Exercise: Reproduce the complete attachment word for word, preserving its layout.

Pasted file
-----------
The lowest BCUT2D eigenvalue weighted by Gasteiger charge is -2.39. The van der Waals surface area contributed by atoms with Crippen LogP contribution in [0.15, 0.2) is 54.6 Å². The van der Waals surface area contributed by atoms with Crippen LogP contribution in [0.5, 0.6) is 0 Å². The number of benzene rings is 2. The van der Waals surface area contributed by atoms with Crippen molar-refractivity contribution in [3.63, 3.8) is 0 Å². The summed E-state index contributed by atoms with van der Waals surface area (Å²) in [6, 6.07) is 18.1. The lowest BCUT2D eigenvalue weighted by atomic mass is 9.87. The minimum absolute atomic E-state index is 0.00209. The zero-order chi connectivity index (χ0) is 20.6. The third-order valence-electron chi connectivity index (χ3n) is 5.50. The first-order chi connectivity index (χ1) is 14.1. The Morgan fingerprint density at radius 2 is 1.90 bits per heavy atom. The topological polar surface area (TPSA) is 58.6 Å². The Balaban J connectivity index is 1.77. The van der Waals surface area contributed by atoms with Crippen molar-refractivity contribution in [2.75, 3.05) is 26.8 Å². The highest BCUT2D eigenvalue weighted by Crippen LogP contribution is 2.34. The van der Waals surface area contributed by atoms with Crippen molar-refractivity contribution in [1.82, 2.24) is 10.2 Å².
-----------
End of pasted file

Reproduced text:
The lowest BCUT2D eigenvalue weighted by Gasteiger charge is -2.39. The van der Waals surface area contributed by atoms with Crippen LogP contribution in [0.15, 0.2) is 54.6 Å². The van der Waals surface area contributed by atoms with Crippen LogP contribution in [0.5, 0.6) is 0 Å². The number of benzene rings is 2. The van der Waals surface area contributed by atoms with Crippen molar-refractivity contribution in [3.63, 3.8) is 0 Å². The summed E-state index contributed by atoms with van der Waals surface area (Å²) in [6, 6.07) is 18.1. The lowest BCUT2D eigenvalue weighted by atomic mass is 9.87. The minimum absolute atomic E-state index is 0.00209. The zero-order chi connectivity index (χ0) is 20.6. The third-order valence-electron chi connectivity index (χ3n) is 5.50. The first-order chi connectivity index (χ1) is 14.1. The Morgan fingerprint density at radius 2 is 1.90 bits per heavy atom. The topological polar surface area (TPSA) is 58.6 Å². The Balaban J connectivity index is 1.77. The van der Waals surface area contributed by atoms with Crippen molar-refractivity contribution in [2.75, 3.05) is 26.8 Å². The highest BCUT2D eigenvalue weighted by Crippen LogP contribution is 2.34. The van der Waals surface area contributed by atoms with Crippen molar-refractivity contribution in [1.82, 2.24) is 10.2 Å².